Specifications and the Written Labor of the Guastavino Company
Specifications, often viewed as the most mundane procedural task of building design, is one of architecture’s most political acts. While drawing sets and models describe physical work in place, specifications support the set by organizing and directing how architecture is made through units of work completed by a trade. The specifications collected for one 20th-century company, the Guastavino Company, who were master builders of timbrel vaulting systems in the United States, reveal how standards issued over time impacted the company’s role and the traditional construction system they crafted, and possibly led to the company’s demise in 1962.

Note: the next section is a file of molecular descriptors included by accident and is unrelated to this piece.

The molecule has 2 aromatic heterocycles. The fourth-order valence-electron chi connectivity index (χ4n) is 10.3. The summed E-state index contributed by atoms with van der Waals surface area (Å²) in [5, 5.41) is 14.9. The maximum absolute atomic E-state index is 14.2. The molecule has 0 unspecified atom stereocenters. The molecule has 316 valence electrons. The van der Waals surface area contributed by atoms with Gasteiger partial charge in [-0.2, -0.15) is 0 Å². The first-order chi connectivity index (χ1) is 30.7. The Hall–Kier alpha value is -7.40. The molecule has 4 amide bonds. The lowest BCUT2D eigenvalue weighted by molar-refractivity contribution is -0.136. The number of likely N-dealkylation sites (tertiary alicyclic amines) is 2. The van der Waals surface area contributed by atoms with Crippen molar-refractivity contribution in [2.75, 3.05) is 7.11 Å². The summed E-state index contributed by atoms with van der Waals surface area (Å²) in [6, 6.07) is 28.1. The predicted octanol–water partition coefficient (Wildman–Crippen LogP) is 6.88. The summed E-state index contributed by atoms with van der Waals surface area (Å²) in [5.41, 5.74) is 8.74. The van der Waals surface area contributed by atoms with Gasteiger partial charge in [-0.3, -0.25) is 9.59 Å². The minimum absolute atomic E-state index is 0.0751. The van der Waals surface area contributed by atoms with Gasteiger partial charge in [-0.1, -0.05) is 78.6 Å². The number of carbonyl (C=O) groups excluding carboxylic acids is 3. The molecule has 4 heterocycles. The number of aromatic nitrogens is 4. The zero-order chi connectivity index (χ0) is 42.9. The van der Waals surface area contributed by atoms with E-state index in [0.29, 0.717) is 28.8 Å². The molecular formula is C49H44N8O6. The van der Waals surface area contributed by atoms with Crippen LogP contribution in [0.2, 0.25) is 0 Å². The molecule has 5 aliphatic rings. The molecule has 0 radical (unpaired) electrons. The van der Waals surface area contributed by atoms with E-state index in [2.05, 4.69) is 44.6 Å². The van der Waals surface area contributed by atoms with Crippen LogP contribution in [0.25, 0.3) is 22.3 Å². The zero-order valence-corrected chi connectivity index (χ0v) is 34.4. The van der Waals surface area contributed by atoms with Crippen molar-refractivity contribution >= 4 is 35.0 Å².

Jessica Garcia Fritz is an assistant professor of architecture at South Dakota State University, where she teaches design studio and architectural and construction history and manages the architectural library collection. She is also the co-founder and a partner of LA-BOR, a research and design practice in Brookings, South Dakota.
Part of the ISU Department of Architecture’s 2019-2020 Public Programs Series, her lecture is co-sponsored by the Department of Architecture and central Iowa chapter of the Construction Specifications Institute and co-presented by the ISU Consortium for the History of Technology and Science.